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What type of building do I need for a good sized cabinet shop.

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Blog entry by Dustin posted 1565 days ago 1616 reads 0 times favorited 16 comments Add to Favorites Watch

I need your help if your a cabinet maker. What size building should I have for a three man cabinet shop? We do traditional face frame cabinetry currently but our current shop is way too small to be very functional.

Also, should I build a steel or stick built building? What are the pro’s and con’s with each? Is there anywhere where I can get floor layouts? Maybe even building plans? Anything helps!

Thanks!



16 comments so far

View a1Jim's profile

a1Jim

112016 posts in 2210 days


#1 posted 1565 days ago

Dustin
Please forgive my frankness but if you can not determine the size shop you need or the equipment layout I think you need to gain some more experience in cabinet making. This is not meant to give you a hard time just my honest thoughts on the subject.

-- http://artisticwoodstudio.com Custom furniture

View chrisl's profile

chrisl

17 posts in 2354 days


#2 posted 1565 days ago

I built my one-man 16×24 two floor barn using plans from www.barnplans.com. Dano there is quite helpful.

-- Chris L from Beatrice, NE

View Dustin's profile

Dustin

385 posts in 2083 days


#3 posted 1565 days ago

It’s ok a1Jim

View Dustin's profile

Dustin

385 posts in 2083 days


#4 posted 1565 days ago

Thanks chrisl, that’s exactly what I was looking for. I really really appreciate your help!

View a1Jim's profile

a1Jim

112016 posts in 2210 days


#5 posted 1565 days ago

I’m glad your an accomplished cabinet maker and perhaps my statement was not appropriate. I’m sorry my other comments upset you. Good luck in your shop ventures

-- http://artisticwoodstudio.com Custom furniture

View KnotWright's profile

KnotWright

247 posts in 2121 days


#6 posted 1565 days ago

Dustin, I would not consider anything less than 24’ x 30’ with at least 9 ’ ceilings. Just looking at your present situation its hard to believe you get anyone else in your workshop right now. Keep in mind its going to be 3 people, all the equipment, supplies, materials and the finished cabinets you’ll be needing to house. My current space is 28’ x 68’ with 14’ ceilings, so it makes it pretty sweet I have had 4 people working in my space without getting in each others way. I store my materials at the back and move things towards the front as they get completed.

As for what type, the metal building will be the fastest to construct, and for the most part the best fire resistant construction. I’ve erected more than a few of these, the hardest part is the red iron, since you’ll need some type of forklift to raise them. The sheets aren’t too difficult to install.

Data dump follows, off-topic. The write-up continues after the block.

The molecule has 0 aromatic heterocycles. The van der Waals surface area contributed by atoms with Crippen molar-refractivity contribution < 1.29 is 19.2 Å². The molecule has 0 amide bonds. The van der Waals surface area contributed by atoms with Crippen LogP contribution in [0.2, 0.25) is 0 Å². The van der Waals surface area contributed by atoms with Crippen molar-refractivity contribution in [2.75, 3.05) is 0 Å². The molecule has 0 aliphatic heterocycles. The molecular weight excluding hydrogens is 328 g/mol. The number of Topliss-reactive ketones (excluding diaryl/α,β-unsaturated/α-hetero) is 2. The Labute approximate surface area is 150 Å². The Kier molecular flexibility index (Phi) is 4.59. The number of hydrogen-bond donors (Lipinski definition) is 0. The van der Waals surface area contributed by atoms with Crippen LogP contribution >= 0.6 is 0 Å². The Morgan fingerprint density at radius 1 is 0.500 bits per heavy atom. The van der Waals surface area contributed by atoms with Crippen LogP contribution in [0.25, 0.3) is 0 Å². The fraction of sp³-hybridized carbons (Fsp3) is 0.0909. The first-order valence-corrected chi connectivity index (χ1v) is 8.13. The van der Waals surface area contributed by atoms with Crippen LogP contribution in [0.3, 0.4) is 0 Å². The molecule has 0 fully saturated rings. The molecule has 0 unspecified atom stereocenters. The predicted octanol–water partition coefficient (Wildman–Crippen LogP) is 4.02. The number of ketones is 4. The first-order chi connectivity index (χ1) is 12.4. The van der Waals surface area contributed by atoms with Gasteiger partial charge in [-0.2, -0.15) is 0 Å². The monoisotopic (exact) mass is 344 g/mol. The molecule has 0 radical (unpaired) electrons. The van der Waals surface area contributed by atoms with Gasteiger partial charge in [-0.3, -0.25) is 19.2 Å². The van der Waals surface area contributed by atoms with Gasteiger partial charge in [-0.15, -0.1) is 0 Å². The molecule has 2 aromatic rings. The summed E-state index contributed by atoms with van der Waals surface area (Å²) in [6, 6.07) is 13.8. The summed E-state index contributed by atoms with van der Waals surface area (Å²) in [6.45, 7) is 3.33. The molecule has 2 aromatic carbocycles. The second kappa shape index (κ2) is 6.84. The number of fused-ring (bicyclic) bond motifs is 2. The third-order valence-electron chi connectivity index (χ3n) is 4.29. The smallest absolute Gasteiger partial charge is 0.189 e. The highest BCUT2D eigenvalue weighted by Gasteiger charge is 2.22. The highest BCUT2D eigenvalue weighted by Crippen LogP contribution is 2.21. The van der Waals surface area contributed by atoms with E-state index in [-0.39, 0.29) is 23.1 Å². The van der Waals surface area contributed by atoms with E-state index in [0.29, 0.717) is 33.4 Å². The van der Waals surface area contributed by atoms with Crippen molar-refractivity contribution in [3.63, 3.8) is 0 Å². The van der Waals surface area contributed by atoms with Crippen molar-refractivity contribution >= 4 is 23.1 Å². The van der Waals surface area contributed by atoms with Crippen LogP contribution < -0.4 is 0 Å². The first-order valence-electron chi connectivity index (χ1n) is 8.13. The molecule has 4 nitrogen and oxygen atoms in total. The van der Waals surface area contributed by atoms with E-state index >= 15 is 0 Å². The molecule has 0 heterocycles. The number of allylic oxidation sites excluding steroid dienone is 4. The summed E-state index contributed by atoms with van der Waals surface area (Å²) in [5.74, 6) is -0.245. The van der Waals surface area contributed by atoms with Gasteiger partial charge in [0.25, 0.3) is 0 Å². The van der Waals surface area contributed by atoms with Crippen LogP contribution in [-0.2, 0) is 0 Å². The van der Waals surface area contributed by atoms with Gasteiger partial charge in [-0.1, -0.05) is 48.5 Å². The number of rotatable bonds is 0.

Things you should consider before you invest in a new workshop are, location, accessibility ( deliveries, storage..), will you be wanting the whole shop air conditioned and/or heated? Make sure to include a lot of overhead doors, for access and ventilation.

Best advice I can give you when planning the new workshop is figure out how you “work” in your shop, the flow of materials into and out of the shop. Design it for the most efficient use of space, everyone is different in this regard, only you know what’s best for your productivity.

The other option you have is to find an old warehouse, or barn in your area. I lucked out, and found my place, it was a little farther out from Austin than I would have liked, but 3 years later I don’t regret the move, expect for not fixing the leaky roof first!

One other thing to consider is having it built, or building it yourself, you have to figure out bottom line, can you afford to take off from your cabinetmaking to build the new shop, or does it make more sense to have it built while you continue to build your business.

-- James

View Dustin's profile

Dustin

385 posts in 2083 days


#7 posted 1565 days ago

KnotWright, your awesome, I really appreciate that. I just started designing my next shop because business is good and what I have just isn’t working if you know what I mean.
I’m looking into getting bids for a steel building because it’s fast and probably safer. I was just curious if anyone knew which one was more expensive?

View mike85215's profile

mike85215

127 posts in 1778 days


#8 posted 1565 days ago